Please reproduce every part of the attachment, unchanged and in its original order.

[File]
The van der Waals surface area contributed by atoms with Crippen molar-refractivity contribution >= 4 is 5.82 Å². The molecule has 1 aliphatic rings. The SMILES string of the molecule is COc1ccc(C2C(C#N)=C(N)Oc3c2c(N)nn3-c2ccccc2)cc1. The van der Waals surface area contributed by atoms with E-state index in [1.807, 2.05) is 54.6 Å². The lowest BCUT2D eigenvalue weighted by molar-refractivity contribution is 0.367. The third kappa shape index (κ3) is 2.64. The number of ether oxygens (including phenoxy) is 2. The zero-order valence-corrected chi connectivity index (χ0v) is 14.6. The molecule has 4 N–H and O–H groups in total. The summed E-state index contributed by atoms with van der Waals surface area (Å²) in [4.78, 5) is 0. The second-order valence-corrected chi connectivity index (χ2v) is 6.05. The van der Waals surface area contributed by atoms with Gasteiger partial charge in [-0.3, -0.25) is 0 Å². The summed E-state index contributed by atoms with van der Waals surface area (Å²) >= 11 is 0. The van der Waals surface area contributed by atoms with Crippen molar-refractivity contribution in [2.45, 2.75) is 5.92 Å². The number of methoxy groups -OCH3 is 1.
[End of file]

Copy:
The van der Waals surface area contributed by atoms with Crippen molar-refractivity contribution >= 4 is 5.82 Å². The molecule has 1 aliphatic rings. The SMILES string of the molecule is COc1ccc(C2C(C#N)=C(N)Oc3c2c(N)nn3-c2ccccc2)cc1. The van der Waals surface area contributed by atoms with E-state index in [1.807, 2.05) is 54.6 Å². The lowest BCUT2D eigenvalue weighted by molar-refractivity contribution is 0.367. The third kappa shape index (κ3) is 2.64. The number of ether oxygens (including phenoxy) is 2. The zero-order valence-corrected chi connectivity index (χ0v) is 14.6. The molecule has 4 N–H and O–H groups in total. The summed E-state index contributed by atoms with van der Waals surface area (Å²) in [4.78, 5) is 0. The second-order valence-corrected chi connectivity index (χ2v) is 6.05. The van der Waals surface area contributed by atoms with Gasteiger partial charge in [-0.3, -0.25) is 0 Å². The summed E-state index contributed by atoms with van der Waals surface area (Å²) >= 11 is 0. The van der Waals surface area contributed by atoms with Crippen molar-refractivity contribution in [2.45, 2.75) is 5.92 Å². The number of methoxy groups -OCH3 is 1.